In the late 1960s and 1970s the FDA lost some of its responsibilities but acquired many more. Shortly after the FDA became a part of the Public Health Service, the Department of Health, Education, and Welfare transferred several functions administered by other PHS agencies to the FDA, including regulation of food on planes and other interstate travel carriers, control over unnecessary radiation from consumer and professional electronic products, and pre-market licensing authority for therapeutic agents of biological origin. The latter originated under the predecessor of the National Institutes of Health in the Biologics Control Act of 1902, which followed the deaths of thirteen children from a tetanus-tainted batch of diphtheria antitoxin in St. Louis, and nine pediatric fatalities from similar circumstances in Camden, New Jersey. (At right, a scientist in FDA's Center for Biologics and Research is conducting research on the organism that causes the childhood disease pertussis.) Congress had authorized the FDA to regulate consumer products such as potential poisons, hazardous toys, and flammable fabrics in a number of laws dating back to 1927, but this function was transferred to the Consumer Product Safety Commission in 1973.
Changes in the work of the FDA have come rapidly in the past 20 years, shaped at least in part by political pressure, consumer activism, and industry involvement. Patient advocacy groups influenced a law to stimulate industry interest in developing so-called orphan drugs for rare diseases, and they played a role in the agency's development of accelerated techniques for drug approval, beginning with drugs for AIDS. Congress passed a law that simultaneously extended patent terms to account for time consumed by the drug approval process and facilitated the approval of generic human and animal drugs to offer a lower-cost alternative to brand name pharmaceuticals. Also, Congress instituted procedures for industry to reimburse the FDA for review of drugs and biologics to speed the agency's evaluations.
Other laws have mandated reporting of adverse reactions to medical devices, post-market monitoring of implants and other devices that pose a serious health risk, recall authority for the FDA over medical devices, and certification and annual inspection of mammography facilities. Among food regulatory issues in the past two decades, Congress issued a singular prohibition against the FDA's banning saccharin under the Delaney Clause on the grounds that the sweetener had been shown to cause cancer in laboratory animals; instead, saccharin would have to carry a label warning. In 1990 Congress passed the Nutrition Labeling and Education Act, which completely reformulated the way food products convey basic nutritional information. Four years later, after intense lobbying by the dietary supplement industry, Congress permitted supplements to carry substantiated statements about the role of such products in health, provided they issued a disclaimer that FDA had not evaluated the statements. Moreover, the FDA rather than industry had the burden of proving that a dietary supplement was misbranded or adulterated.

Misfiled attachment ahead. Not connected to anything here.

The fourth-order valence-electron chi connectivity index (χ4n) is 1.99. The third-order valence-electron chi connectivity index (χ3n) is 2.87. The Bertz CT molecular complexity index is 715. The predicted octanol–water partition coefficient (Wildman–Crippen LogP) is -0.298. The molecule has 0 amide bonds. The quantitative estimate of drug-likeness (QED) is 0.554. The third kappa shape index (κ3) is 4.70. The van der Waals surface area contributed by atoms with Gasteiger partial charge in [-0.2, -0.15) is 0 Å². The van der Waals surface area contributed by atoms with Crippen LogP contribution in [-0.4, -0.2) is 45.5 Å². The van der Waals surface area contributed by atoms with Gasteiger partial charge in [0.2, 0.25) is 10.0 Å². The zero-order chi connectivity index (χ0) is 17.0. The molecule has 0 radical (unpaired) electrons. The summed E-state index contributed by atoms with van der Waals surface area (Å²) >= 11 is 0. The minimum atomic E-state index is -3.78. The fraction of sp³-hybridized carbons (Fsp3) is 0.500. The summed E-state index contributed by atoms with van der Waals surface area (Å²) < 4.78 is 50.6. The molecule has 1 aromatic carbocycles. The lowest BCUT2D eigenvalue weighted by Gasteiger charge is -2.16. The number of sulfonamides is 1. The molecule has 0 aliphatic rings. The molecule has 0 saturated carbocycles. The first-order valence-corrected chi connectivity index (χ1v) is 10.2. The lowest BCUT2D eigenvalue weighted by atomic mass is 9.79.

Representatives from FDA and the state of Virginia jointly inspect Chesapeake Bay oysters in this photo from the mid-1980s.
The burgeoning interest in reinventing government and regulatory reform in the 1990s very much included the FDA, with the greatest interest focusing on the agency's time spent in evaluating therapeutic and other products. These were by no means original developments, at least as far as FDA was concerned. Numerous Congressional investigations, external and internal committee reports, independent fact-finding missions, and other venues of inquiry have studied the agency's mission and needs through much of the past century: precisely what one would expect for one of the oldest consumer regulatory agencies in the government, with such a broad responsibility for the public health, sometimes covering issues that have polarized large segments of American society. Such issued included sodium benzoate, sulfur dioxide, and other food preservatives during the Wiley era; Banbar in the 1930s; aminotriazole-tainted cranberries in the 1950s; vitamins in the 1970s; and breast implants in the 1990s. But these and other high visibility cases were just a small fraction of the agency's work, arcane to most of the public, but nevertheless a key ingredient in 20th century U.S. history.